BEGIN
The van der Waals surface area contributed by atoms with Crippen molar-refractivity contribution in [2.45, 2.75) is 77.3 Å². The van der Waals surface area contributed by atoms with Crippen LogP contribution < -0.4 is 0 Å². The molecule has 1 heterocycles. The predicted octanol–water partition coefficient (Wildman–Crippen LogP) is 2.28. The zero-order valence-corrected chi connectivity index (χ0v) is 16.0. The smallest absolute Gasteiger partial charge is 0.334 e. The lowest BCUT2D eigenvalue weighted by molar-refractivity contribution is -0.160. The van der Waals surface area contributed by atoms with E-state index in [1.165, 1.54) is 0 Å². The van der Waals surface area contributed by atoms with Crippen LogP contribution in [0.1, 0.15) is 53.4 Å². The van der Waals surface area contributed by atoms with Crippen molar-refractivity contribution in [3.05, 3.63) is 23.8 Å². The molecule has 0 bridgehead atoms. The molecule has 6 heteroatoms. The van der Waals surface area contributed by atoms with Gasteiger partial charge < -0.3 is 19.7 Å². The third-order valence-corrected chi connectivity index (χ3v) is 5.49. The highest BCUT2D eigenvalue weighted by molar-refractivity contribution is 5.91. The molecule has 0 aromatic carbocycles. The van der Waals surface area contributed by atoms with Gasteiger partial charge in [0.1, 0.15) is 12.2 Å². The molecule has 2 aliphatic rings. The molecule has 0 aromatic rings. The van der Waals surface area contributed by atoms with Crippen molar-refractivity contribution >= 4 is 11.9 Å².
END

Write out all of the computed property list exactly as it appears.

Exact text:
The van der Waals surface area contributed by atoms with Crippen molar-refractivity contribution in [2.45, 2.75) is 77.3 Å². The van der Waals surface area contributed by atoms with Crippen LogP contribution < -0.4 is 0 Å². The molecule has 1 heterocycles. The predicted octanol–water partition coefficient (Wildman–Crippen LogP) is 2.28. The zero-order valence-corrected chi connectivity index (χ0v) is 16.0. The smallest absolute Gasteiger partial charge is 0.334 e. The lowest BCUT2D eigenvalue weighted by molar-refractivity contribution is -0.160. The van der Waals surface area contributed by atoms with E-state index in [1.165, 1.54) is 0 Å². The van der Waals surface area contributed by atoms with Crippen LogP contribution in [0.1, 0.15) is 53.4 Å². The van der Waals surface area contributed by atoms with Crippen molar-refractivity contribution in [3.05, 3.63) is 23.8 Å². The molecule has 0 bridgehead atoms. The molecule has 6 heteroatoms. The van der Waals surface area contributed by atoms with Gasteiger partial charge < -0.3 is 19.7 Å². The third-order valence-corrected chi connectivity index (χ3v) is 5.49. The highest BCUT2D eigenvalue weighted by molar-refractivity contribution is 5.91. The molecule has 0 aromatic carbocycles. The van der Waals surface area contributed by atoms with Gasteiger partial charge in [0.1, 0.15) is 12.2 Å². The molecule has 2 aliphatic rings. The molecule has 0 aromatic rings. The van der Waals surface area contributed by atoms with Crippen molar-refractivity contribution >= 4 is 11.9 Å².